it returns `(none, l)`

.

## Equations

- List.extractp p [] = (none, [])
- List.extractp p (x_1 :: xs) = if p x_1 then (some x_1, xs) else match List.extractp p xs with | (a', l') => (a', x_1 :: l')

## Instances For

## Equations

- One or more equations did not get rendered due to their size.

## Equations

- One or more equations did not get rendered due to their size.

`dedup l`

removes duplicates from `l`

(taking only the last occurrence).
Defined as `pwFilter (≠)`

.

dedup [1, 0, 2, 2, 1] = [0, 2, 1]

## Equations

- List.dedup = List.pwFilter fun (x x_1 : α) => x ≠ x_1

## Instances For

Greedily create a sublist of `a :: l`

such that, for every two adjacent elements `a, b`

,
`R a b`

holds. Mostly used with ≠; for example, `destutter' (≠) 1 [2, 2, 1, 1] = [1, 2, 1]`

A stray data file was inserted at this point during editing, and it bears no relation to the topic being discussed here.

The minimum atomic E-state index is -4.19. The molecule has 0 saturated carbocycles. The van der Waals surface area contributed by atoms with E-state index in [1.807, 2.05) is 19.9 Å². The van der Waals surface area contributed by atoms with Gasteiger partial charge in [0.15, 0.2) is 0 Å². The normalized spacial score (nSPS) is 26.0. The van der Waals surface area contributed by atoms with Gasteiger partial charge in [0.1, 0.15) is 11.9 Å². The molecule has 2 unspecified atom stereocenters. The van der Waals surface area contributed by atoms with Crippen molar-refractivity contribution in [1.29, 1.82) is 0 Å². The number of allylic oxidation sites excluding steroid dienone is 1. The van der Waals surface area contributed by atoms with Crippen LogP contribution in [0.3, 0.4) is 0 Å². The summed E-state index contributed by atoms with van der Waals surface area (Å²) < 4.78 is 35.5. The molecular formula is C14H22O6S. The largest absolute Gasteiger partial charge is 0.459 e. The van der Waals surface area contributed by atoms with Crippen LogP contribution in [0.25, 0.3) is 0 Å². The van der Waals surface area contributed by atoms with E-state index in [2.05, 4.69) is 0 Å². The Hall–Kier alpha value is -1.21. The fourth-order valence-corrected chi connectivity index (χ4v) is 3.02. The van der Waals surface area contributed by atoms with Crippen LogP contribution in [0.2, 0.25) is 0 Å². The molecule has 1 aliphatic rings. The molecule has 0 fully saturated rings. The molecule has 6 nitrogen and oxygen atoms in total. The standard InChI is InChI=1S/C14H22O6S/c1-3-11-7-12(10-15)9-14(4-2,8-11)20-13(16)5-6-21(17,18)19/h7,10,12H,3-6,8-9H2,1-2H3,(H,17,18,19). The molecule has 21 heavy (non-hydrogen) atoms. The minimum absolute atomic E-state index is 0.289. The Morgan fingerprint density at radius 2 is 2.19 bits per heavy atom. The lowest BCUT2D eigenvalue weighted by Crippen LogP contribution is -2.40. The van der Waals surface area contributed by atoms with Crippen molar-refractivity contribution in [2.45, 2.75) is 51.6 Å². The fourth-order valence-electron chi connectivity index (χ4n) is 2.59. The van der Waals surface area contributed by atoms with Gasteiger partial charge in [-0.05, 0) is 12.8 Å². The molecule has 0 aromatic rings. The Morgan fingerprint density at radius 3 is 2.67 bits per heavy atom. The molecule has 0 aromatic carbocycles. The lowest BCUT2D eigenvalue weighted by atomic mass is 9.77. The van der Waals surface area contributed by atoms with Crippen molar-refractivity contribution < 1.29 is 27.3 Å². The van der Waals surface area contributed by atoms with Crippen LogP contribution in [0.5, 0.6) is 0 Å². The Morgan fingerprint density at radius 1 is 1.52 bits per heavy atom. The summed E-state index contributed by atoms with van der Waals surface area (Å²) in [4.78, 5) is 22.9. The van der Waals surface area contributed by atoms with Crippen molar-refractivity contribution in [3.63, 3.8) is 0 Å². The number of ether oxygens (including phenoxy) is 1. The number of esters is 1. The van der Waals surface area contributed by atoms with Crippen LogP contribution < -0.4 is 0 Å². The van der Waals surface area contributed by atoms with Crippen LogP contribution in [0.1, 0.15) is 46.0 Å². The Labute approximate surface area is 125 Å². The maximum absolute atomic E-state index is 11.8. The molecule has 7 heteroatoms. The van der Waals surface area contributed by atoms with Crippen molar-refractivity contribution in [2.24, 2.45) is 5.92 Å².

,
`destutter' (≠) 1, [2, 3, 3] = [1, 2, 3]`

, `destutter' (<) 1 [2, 5, 2, 3, 4, 9] = [1, 2, 5, 9]`

.

## Equations

- List.destutter' R x [] = [x]
- List.destutter' R x (h :: l) = if R x h then x :: List.destutter' R h l else List.destutter' R x l

## Instances For

Greedily create a sublist of `l`

such that, for every two adjacent elements `a, b ∈ l`

,
`R a b`

holds. Mostly used with ≠; for example, `destutter (≠) [1, 2, 2, 1, 1] = [1, 2, 1]`

,
`destutter (≠) [1, 2, 3, 3] = [1, 2, 3]`

, `destutter (<) [1, 2, 5, 2, 3, 4, 9] = [1, 2, 5, 9]`

.

## Equations

- List.destutter R x = match x with | h :: l => List.destutter' R h l | [] => []

## Instances For

Given a decidable predicate `p`

and a proof of existence of `a ∈ l`

such that `p a`

,
choose the first element with this property. This version returns both `a`

and proofs
of `a ∈ l`

and `p a`

.

## Equations